“The Roycroft Campus in East Aurora, New York, is the best preserved and most complete complex of buildings remaining in the United States of the guilds that evolved as centers of craftsmanship and philosophy during the late 19th century. The Campus, designated a National Historic Landmark district (NHL) in 1986, contains nine of the original 14 structures. including the Inn, the Chapel, the Print Shop, the Furniture Shop, and the Copper Shop.”—Roycroft Campus Corp.
The Roycroft was founded in 1897 by Elbert Hubbard. Dissatisfied with mass-produced goods and inspired by William Morris' Kelmscott Press in England, Hubbard’s earliest aim was to print fine books. His vision for a utopian craft community soon evolved. The charismatic Hubbard attracted like-minded artisans, and together they built an extraordinary complex of Gothic and Tudor buildings for their medieval-modeled guild. In its heyday the Campus supported hundreds of craftspeople and workers. Roycroft played a critical role in shaping and promoting the American Arts & Crafts Movement.
After a series of setbacks and due to changing times, the Roycroft closed its doors in 1938. Fortunately, the 1970s saw an independent group of artisans find inspiration in the original Roycroft principles of “head, heart, and hand” craftsmanship. They formed a modern-day guild, the Roycrofters-At-Large Association, Inc. (RALA), a not-for-profit organization dedicated to preserving the history of the Arts & Crafts Movement in East Aurora.
To achieve membership in the Guild, an artist submits work to an annual jury of Master Artisans. If it meets those high standards of workmanship that Hubbard set for his Roycrofters, the artisan is allowed to use the coveted Double R, the Roycroft Renaissance Mark.
A second juried guild, the Arts & Craftsmen Guild was formed in May 2015. Upon achieving membership, artists are awarded use of the Triangle Rose. Today's artisans work in a wide range of media, from glass and metal to fiber and wood. They remain the heart of the community. Heirloom-quality work can be found on Campus in the Copper Shop Gallery. They also hold the Roycroft Winter Arts & Crafts Festival on the first weekend in December, and the Roycroft Summer Festival in June.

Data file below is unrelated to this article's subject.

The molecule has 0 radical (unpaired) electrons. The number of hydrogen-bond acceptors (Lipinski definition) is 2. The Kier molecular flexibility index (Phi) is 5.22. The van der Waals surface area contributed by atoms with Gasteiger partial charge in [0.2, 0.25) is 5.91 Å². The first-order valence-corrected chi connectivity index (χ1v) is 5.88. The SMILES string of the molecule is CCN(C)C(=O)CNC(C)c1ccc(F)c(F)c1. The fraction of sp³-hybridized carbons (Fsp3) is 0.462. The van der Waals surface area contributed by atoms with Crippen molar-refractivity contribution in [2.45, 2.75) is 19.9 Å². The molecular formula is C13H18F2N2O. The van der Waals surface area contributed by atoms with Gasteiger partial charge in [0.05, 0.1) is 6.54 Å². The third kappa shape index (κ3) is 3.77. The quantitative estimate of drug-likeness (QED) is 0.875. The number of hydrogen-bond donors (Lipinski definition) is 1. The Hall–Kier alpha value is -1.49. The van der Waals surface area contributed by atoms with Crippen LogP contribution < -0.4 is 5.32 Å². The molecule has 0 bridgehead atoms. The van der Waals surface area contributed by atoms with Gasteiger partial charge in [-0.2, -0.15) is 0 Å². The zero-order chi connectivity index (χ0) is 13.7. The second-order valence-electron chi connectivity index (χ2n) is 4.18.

Visiting Roycroft Campus
Start at the Roycroft Campus. Head first to the Power House, which was built in 1910 to provide electricity and heat, and devastated by fire in 1997. The recent reconstruction features industrial-style space with a generous nod to the past. Get an introduction to the Campus in the M&T Bank Visitor Center, which features large-scale murals of the original coal boilers and an array of printing equipment. A striking Sanborn map is superimposed on the floor, showing the original 1910 layout of the building. Climb the stairs to the light-filled Neil & Barbara Chur Family Gallery with its rotating display of contemporary artwork.
Campus tours begin at the Power House. Learn about the Roycroft way of life, and see the iconographic architecture the original Roycrofters used for promotion in postcards, catalogues, and magazines. Specialty tours (gardens, night-time) are given, and you might also attend a lecture or a concert.
A must-see is the newly opened Museum, located in the historic Print Shop. Filled with original books, furniture, artwork, metal arts, and informative displays, the Museum brings the colorful history of the Roycroft and its founder to life. It also provides resonant context for the entire Campus.
While the Roycrofters produced many fine goods, their mainstay was the printing of magazines and books. Downstairs from the Museum is a re-creation of the original printing operation. See an extraordinary collection of historic printing presses, some of which are still in use today by a few of the 9 artists-in-residence. Currently capable of printing the famous Roycroft mottos, they hope to print small books for sale soon.
A final treat on this floor is additional artist studios focused on stained glass, watercolor and oil painting, mixed media, and design work. An open door means you're welcome to come in, to watch and chat with an artist at work. A roster of artisan classes, workshops, and demonstrations is ongoing.
The Copper Shop Gallery holds work from over 100 local, national, and international artisans. The historic Furniture Shop is home to Norberg’s Art Gallery, the Roycoft Antiques Shop, and Floyd East—Furniture for Life. The Roycroft Inn also has a gift shop.
Where to Stay
Elbert Hubbard's meeting with Frank Lloyd Wright had a lasting impact on the Roycroft Campus. The gorgeous Roycroft Inn shows Wright's Prairie School influence. Its 22 suites and public spaces display an exquisite melding of Arts & Crafts styles.
MORE TO SEE
There’s much to see in East Aurora, a picturesque village just a half-hour drive south of Buffalo. East Aurora is a walkable village with a growing number of restaurants and attractions. A five-minute stroll takes you to the Elbert Hubbard Roycroft Museum, run by the Aurora Historical Society. The beautiful, intact 1910 Craftsman Bungalow was built by Roycrofters and is home to a generous collection of Roycroft artifacts.
Travel a half hour to Buffalo to visit Frank Lloyd Wright's important Darwin Martin House. A different half-hour drive takes you to Graycliff Located on the shores of Lake Erie, it's the summer home Wright built for Martin.